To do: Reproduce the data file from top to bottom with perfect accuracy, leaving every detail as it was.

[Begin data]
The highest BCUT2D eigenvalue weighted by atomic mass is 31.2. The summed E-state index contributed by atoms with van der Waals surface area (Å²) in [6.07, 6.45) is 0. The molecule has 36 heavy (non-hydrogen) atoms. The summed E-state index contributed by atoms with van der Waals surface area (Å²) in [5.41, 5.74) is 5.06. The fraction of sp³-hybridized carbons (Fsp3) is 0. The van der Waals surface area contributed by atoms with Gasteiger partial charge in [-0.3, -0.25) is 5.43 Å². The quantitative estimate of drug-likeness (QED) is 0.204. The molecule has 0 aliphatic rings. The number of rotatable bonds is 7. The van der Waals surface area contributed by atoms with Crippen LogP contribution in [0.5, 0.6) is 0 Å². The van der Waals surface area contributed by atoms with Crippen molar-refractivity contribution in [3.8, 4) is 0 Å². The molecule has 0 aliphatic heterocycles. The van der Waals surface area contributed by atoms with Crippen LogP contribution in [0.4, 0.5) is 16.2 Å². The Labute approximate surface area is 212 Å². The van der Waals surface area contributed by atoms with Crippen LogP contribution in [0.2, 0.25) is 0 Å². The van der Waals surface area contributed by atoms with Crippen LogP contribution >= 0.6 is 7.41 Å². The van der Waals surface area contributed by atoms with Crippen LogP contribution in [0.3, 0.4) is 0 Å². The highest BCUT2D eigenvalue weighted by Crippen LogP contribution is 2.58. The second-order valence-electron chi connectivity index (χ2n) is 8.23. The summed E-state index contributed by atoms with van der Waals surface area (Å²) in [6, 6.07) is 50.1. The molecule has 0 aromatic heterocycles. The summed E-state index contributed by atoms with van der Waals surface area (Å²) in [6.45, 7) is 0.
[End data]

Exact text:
The highest BCUT2D eigenvalue weighted by atomic mass is 31.2. The summed E-state index contributed by atoms with van der Waals surface area (Å²) in [6.07, 6.45) is 0. The molecule has 36 heavy (non-hydrogen) atoms. The summed E-state index contributed by atoms with van der Waals surface area (Å²) in [5.41, 5.74) is 5.06. The fraction of sp³-hybridized carbons (Fsp3) is 0. The van der Waals surface area contributed by atoms with Gasteiger partial charge in [-0.3, -0.25) is 5.43 Å². The quantitative estimate of drug-likeness (QED) is 0.204. The molecule has 0 aliphatic rings. The number of rotatable bonds is 7. The van der Waals surface area contributed by atoms with Crippen LogP contribution in [0.5, 0.6) is 0 Å². The van der Waals surface area contributed by atoms with Crippen molar-refractivity contribution in [3.8, 4) is 0 Å². The molecule has 0 aliphatic heterocycles. The van der Waals surface area contributed by atoms with Crippen LogP contribution in [0.4, 0.5) is 16.2 Å². The Labute approximate surface area is 212 Å². The van der Waals surface area contributed by atoms with Crippen LogP contribution in [0.2, 0.25) is 0 Å². The van der Waals surface area contributed by atoms with Crippen LogP contribution >= 0.6 is 7.41 Å². The van der Waals surface area contributed by atoms with Crippen LogP contribution in [0.3, 0.4) is 0 Å². The highest BCUT2D eigenvalue weighted by Crippen LogP contribution is 2.58. The second-order valence-electron chi connectivity index (χ2n) is 8.23. The summed E-state index contributed by atoms with van der Waals surface area (Å²) in [6, 6.07) is 50.1. The molecule has 0 aromatic heterocycles. The summed E-state index contributed by atoms with van der Waals surface area (Å²) in [6.45, 7) is 0.